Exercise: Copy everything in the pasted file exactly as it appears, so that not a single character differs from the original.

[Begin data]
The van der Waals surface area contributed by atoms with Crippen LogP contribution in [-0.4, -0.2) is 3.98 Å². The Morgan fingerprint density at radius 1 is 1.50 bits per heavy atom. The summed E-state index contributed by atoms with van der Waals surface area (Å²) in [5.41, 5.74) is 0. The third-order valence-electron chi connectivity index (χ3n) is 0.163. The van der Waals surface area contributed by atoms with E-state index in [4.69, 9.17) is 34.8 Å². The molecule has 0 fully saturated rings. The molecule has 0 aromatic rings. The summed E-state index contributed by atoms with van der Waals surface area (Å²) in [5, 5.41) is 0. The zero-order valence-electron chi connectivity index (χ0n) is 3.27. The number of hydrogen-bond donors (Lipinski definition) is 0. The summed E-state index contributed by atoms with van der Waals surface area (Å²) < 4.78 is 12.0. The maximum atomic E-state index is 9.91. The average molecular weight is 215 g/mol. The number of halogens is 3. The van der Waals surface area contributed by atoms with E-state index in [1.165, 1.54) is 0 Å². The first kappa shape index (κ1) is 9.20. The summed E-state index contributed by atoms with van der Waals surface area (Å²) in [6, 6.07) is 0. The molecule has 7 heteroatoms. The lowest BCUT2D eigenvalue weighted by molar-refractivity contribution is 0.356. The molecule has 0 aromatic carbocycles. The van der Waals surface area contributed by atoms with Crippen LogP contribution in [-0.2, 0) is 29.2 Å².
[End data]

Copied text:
The van der Waals surface area contributed by atoms with Crippen LogP contribution in [-0.4, -0.2) is 3.98 Å². The Morgan fingerprint density at radius 1 is 1.50 bits per heavy atom. The summed E-state index contributed by atoms with van der Waals surface area (Å²) in [5.41, 5.74) is 0. The third-order valence-electron chi connectivity index (χ3n) is 0.163. The van der Waals surface area contributed by atoms with E-state index in [4.69, 9.17) is 34.8 Å². The molecule has 0 fully saturated rings. The molecule has 0 aromatic rings. The summed E-state index contributed by atoms with van der Waals surface area (Å²) in [5, 5.41) is 0. The zero-order valence-electron chi connectivity index (χ0n) is 3.27. The number of hydrogen-bond donors (Lipinski definition) is 0. The summed E-state index contributed by atoms with van der Waals surface area (Å²) < 4.78 is 12.0. The maximum atomic E-state index is 9.91. The average molecular weight is 215 g/mol. The number of halogens is 3. The van der Waals surface area contributed by atoms with E-state index in [1.165, 1.54) is 0 Å². The first kappa shape index (κ1) is 9.20. The summed E-state index contributed by atoms with van der Waals surface area (Å²) in [6, 6.07) is 0. The molecule has 7 heteroatoms. The lowest BCUT2D eigenvalue weighted by molar-refractivity contribution is 0.356. The molecule has 0 aromatic carbocycles. The van der Waals surface area contributed by atoms with Crippen LogP contribution in [-0.2, 0) is 29.2 Å².